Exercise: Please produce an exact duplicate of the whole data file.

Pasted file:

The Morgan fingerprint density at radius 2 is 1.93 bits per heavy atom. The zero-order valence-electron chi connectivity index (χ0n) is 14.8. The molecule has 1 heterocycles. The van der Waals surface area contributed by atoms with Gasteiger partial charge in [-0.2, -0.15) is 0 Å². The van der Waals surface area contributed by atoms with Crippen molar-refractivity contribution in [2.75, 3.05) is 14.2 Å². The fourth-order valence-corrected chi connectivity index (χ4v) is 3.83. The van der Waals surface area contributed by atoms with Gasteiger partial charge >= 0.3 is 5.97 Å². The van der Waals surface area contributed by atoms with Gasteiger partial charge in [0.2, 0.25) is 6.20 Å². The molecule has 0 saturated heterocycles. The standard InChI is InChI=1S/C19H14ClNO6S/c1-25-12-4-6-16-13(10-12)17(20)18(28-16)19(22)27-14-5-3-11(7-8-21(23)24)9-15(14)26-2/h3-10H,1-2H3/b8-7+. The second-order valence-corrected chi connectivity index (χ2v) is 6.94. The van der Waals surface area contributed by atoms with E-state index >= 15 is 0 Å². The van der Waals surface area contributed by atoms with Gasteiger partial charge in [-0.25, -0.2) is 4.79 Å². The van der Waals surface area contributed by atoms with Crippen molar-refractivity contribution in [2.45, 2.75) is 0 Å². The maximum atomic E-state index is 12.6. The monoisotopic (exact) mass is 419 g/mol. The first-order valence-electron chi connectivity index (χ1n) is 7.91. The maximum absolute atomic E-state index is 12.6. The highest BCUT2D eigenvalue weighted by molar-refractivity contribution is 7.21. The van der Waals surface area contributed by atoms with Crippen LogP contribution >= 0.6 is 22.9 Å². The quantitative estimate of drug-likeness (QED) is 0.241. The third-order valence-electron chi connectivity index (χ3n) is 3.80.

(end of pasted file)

The Morgan fingerprint density at radius 2 is 1.93 bits per heavy atom. The zero-order valence-electron chi connectivity index (χ0n) is 14.8. The molecule has 1 heterocycles. The van der Waals surface area contributed by atoms with Gasteiger partial charge in [-0.2, -0.15) is 0 Å². The van der Waals surface area contributed by atoms with Crippen molar-refractivity contribution in [2.75, 3.05) is 14.2 Å². The fourth-order valence-corrected chi connectivity index (χ4v) is 3.83. The van der Waals surface area contributed by atoms with Gasteiger partial charge >= 0.3 is 5.97 Å². The van der Waals surface area contributed by atoms with Gasteiger partial charge in [0.2, 0.25) is 6.20 Å². The molecule has 0 saturated heterocycles. The standard InChI is InChI=1S/C19H14ClNO6S/c1-25-12-4-6-16-13(10-12)17(20)18(28-16)19(22)27-14-5-3-11(7-8-21(23)24)9-15(14)26-2/h3-10H,1-2H3/b8-7+. The second-order valence-corrected chi connectivity index (χ2v) is 6.94. The van der Waals surface area contributed by atoms with E-state index >= 15 is 0 Å². The van der Waals surface area contributed by atoms with Gasteiger partial charge in [-0.25, -0.2) is 4.79 Å². The van der Waals surface area contributed by atoms with Crippen molar-refractivity contribution in [2.45, 2.75) is 0 Å². The maximum atomic E-state index is 12.6. The monoisotopic (exact) mass is 419 g/mol. The first-order valence-electron chi connectivity index (χ1n) is 7.91. The maximum absolute atomic E-state index is 12.6. The highest BCUT2D eigenvalue weighted by molar-refractivity contribution is 7.21. The van der Waals surface area contributed by atoms with Crippen LogP contribution >= 0.6 is 22.9 Å². The quantitative estimate of drug-likeness (QED) is 0.241. The third-order valence-electron chi connectivity index (χ3n) is 3.80.